In the past few months, a former police chief in Pennsylvania pleaded guilty to voter fraud in a town-council election. That fraud had flipped the outcome of a primary election.
Former Connecticut legislator Christina Ayala has been indicted on 19 charges of voter fraud, including voting in districts where she didn’t reside. (She hasn’t entered a plea.)
A Mississippi grand jury indicted seven individuals for voter fraud in the 2013 Hattiesburg mayoral contest, which featured voting by ineligible felons and impersonation fraud.
A woman in Polk County, Tenn., was indicted on a charge of vote-buying—a practice that the local district attorney said had too long “been accepted as part of life” there.
Now come the midterm elections on Tuesday. What is the likelihood that your vote won’t count? That your vote will, in effect, be canceled or stolen as a consequence of mistakes by election officials or fraudulent votes cast by campaign workers or ineligible voters like felons and noncitizens?
Unfortunately, we can’t know. But one thing is almost certain: Voter fraud will occur. Many states run a rickety election process, lacking rules to deter people who are looking to take advantage of the system’s porous security. And too many groups and individuals—including the NAACP, the American Civil Liberties Union and U.S. Attorney General Eric Holder —are doing everything they can to prevent states from improving the integrity of the election process.
Their refrain is that voter fraud either doesn’t exist or is so insignificant that nothing needs to be done to improve ballot security. Yet in the U.S. Supreme Court’s 2008 ruling that upheld Indiana’s voter ID law, Justice John Paul Stevens acknowledged “flagrant examples of such fraud” throughout the nation’s history and observed that “not only is the risk of voter fraud real” but also that “it could affect the outcome of a close election.”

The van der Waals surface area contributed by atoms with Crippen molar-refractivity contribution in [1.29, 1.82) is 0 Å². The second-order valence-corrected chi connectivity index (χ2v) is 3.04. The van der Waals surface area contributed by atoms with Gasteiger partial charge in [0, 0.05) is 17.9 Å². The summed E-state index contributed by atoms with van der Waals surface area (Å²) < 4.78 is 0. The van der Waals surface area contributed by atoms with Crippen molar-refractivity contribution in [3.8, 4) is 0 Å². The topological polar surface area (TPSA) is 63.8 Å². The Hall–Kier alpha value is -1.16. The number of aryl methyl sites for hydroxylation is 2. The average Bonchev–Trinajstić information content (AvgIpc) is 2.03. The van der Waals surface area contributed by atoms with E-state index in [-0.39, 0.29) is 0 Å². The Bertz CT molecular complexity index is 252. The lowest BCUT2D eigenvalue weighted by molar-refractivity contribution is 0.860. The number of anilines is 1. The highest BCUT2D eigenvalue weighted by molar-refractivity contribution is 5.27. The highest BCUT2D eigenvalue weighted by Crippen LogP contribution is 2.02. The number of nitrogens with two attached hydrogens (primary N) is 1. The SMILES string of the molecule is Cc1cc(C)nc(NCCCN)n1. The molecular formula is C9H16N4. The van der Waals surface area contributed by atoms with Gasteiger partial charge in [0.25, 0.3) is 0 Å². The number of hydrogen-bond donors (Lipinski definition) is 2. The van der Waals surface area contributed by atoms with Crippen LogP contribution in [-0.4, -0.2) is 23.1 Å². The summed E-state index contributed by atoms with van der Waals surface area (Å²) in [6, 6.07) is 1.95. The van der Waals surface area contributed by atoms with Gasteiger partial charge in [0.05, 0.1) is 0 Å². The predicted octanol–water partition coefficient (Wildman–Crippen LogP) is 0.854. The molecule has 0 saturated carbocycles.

Polling shows that the November general election will likely have many close races, particularly on the local level. Nothing new there. In 2014, 16 local races in Ohio were decided by one vote or through breaking a tie. In 2013, 35 local races in Ohio were that close.
Voting by noncitizens alone could swing such races. A new study by two Old Dominion University professors, based on survey data from the Cooperative Congressional Election Study, found that 6.4% of all noncitizens voted illegally in the 2008 presidential election, and 2.2% voted in the 2010 midterms.
Since 80% of noncitizens vote Democratic, according to the survey, the authors concluded that these illegal votes were “large enough to plausibly account for Democratic victories in a few close elections.” Those that might have been skewed by noncitizen votes included Al Franken ’s 312-vote win in the Minnesota race for the U.S. Senate. As a senator, Mr. Franken would cast the 60th vote needed to make ObamaCare law.
We’ll never know what role noncitizen voting has played in past elections, but the problem is real. While states like New York ignore this problem, other states have passed rules to deal with it.